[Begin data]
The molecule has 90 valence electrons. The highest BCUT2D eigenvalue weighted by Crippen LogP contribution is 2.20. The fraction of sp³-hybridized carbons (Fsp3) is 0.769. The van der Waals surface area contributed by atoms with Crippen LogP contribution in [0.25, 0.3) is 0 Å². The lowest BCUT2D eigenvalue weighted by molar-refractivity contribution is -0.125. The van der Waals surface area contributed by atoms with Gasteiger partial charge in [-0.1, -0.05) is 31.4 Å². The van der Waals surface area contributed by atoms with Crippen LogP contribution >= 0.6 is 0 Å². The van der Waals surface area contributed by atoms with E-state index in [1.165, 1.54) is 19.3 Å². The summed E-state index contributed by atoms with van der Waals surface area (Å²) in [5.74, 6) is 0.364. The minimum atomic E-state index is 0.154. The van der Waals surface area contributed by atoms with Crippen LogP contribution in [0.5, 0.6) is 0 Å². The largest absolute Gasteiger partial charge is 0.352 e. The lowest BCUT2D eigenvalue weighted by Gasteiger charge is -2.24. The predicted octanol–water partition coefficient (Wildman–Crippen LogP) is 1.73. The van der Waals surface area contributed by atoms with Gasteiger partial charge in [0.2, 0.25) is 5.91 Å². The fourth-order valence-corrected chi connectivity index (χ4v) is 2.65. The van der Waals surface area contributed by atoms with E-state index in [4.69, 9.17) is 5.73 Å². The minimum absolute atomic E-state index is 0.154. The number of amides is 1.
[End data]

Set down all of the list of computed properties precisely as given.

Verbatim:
The molecule has 90 valence electrons. The highest BCUT2D eigenvalue weighted by Crippen LogP contribution is 2.20. The fraction of sp³-hybridized carbons (Fsp3) is 0.769. The van der Waals surface area contributed by atoms with Crippen LogP contribution in [0.25, 0.3) is 0 Å². The lowest BCUT2D eigenvalue weighted by molar-refractivity contribution is -0.125. The van der Waals surface area contributed by atoms with Gasteiger partial charge in [-0.1, -0.05) is 31.4 Å². The van der Waals surface area contributed by atoms with Crippen LogP contribution >= 0.6 is 0 Å². The van der Waals surface area contributed by atoms with E-state index in [1.165, 1.54) is 19.3 Å². The summed E-state index contributed by atoms with van der Waals surface area (Å²) in [5.74, 6) is 0.364. The minimum atomic E-state index is 0.154. The van der Waals surface area contributed by atoms with Crippen LogP contribution in [0.5, 0.6) is 0 Å². The largest absolute Gasteiger partial charge is 0.352 e. The lowest BCUT2D eigenvalue weighted by Gasteiger charge is -2.24. The predicted octanol–water partition coefficient (Wildman–Crippen LogP) is 1.73. The van der Waals surface area contributed by atoms with Gasteiger partial charge in [0.2, 0.25) is 5.91 Å². The fourth-order valence-corrected chi connectivity index (χ4v) is 2.65. The van der Waals surface area contributed by atoms with E-state index in [4.69, 9.17) is 5.73 Å². The minimum absolute atomic E-state index is 0.154. The number of amides is 1.